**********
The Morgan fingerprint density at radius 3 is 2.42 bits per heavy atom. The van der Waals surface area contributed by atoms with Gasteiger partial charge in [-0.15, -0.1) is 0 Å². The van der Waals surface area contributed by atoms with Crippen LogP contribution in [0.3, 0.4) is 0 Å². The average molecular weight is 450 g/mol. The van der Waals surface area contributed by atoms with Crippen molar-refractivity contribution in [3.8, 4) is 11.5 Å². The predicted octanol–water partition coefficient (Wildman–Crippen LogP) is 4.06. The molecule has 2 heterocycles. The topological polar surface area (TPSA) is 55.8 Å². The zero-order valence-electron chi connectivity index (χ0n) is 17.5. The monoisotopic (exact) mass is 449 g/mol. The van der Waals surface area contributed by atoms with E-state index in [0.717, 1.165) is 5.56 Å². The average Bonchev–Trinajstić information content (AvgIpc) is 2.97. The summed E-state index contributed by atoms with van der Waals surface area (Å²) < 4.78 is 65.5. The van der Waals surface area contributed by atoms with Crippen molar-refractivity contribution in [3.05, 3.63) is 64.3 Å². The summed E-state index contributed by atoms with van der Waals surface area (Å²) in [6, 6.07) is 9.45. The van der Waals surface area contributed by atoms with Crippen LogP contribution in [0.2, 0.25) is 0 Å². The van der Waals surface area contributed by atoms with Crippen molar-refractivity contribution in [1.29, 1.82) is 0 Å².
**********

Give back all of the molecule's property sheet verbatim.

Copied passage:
The Morgan fingerprint density at radius 3 is 2.42 bits per heavy atom. The van der Waals surface area contributed by atoms with Gasteiger partial charge in [-0.15, -0.1) is 0 Å². The van der Waals surface area contributed by atoms with Crippen LogP contribution in [0.3, 0.4) is 0 Å². The average molecular weight is 450 g/mol. The van der Waals surface area contributed by atoms with Crippen molar-refractivity contribution in [3.8, 4) is 11.5 Å². The predicted octanol–water partition coefficient (Wildman–Crippen LogP) is 4.06. The molecule has 2 heterocycles. The topological polar surface area (TPSA) is 55.8 Å². The zero-order valence-electron chi connectivity index (χ0n) is 17.5. The monoisotopic (exact) mass is 449 g/mol. The van der Waals surface area contributed by atoms with E-state index in [0.717, 1.165) is 5.56 Å². The average Bonchev–Trinajstić information content (AvgIpc) is 2.97. The summed E-state index contributed by atoms with van der Waals surface area (Å²) < 4.78 is 65.5. The van der Waals surface area contributed by atoms with Crippen molar-refractivity contribution in [3.05, 3.63) is 64.3 Å². The summed E-state index contributed by atoms with van der Waals surface area (Å²) in [6, 6.07) is 9.45. The van der Waals surface area contributed by atoms with Crippen LogP contribution in [0.2, 0.25) is 0 Å². The van der Waals surface area contributed by atoms with Crippen molar-refractivity contribution in [1.29, 1.82) is 0 Å².